could happen more often to have strong components in the directions of some of these small eigenvectors. With larger eigenvalues of the Jacobian (observed, Fig. 

1(a)), i.e. larger derivatives, we could also see gradients explode.

In Fig. 0(a)

, where we use unbounded units (ReLU) as activation, if we look at the Jacobian of two neighboring hidden states (

), we can see that the maximum eigenvalue of it is around 2.5 across all time steps, much larger than 1. As a consequence, hidden states explode with respect to time steps, while this is not the case for TernaryConnect and ExpQuantize. (Fig. 0(b))

On the other hand, if we allow (or a sufficiently small value) to be chosen in the sampling process, the effect of stochastic sampling on the Jacobians will not be that devastating. The Jacobian remains a quasi-diagonal matrix, which is well-conditioned.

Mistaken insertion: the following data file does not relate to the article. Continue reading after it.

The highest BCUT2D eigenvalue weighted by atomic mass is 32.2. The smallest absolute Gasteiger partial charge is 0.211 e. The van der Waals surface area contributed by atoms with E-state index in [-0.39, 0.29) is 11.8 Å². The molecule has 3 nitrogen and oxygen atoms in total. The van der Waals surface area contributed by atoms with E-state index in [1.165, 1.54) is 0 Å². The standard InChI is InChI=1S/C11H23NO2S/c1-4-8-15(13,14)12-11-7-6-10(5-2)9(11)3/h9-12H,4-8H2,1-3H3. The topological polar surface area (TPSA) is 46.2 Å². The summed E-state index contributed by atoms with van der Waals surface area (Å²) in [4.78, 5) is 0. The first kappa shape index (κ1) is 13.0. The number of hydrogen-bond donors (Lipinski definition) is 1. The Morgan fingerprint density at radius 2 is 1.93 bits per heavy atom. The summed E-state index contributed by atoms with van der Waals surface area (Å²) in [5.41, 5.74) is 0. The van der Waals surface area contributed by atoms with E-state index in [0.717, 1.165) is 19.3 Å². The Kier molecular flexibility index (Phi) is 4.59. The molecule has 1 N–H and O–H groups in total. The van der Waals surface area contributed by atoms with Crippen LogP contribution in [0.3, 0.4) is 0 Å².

Figure 1: Hidden state statistics when BinaryConnect, TernaryConnect, and exponential quantization are applied. (a) Maximum eigenvalue of Jacobian matrix of the hidden-to-hidden connection, and (b) Hidden state norms, at each time step. The vertical axis is shown in log scale. BinaryConnect yields much larger derivatives, which probably explain the failure to train the RNNs properly. This makes the activations blow up exponentially over time when using ReLU as the activation function. (b)

In (Krueger and Memisevic, 2015) it was shown that in a trained model, hidden state norms change in the first several timesteps, but become stable afterwards. The model can work even better if during training we punish the changes of the norm of the hidden state from one time step to the next.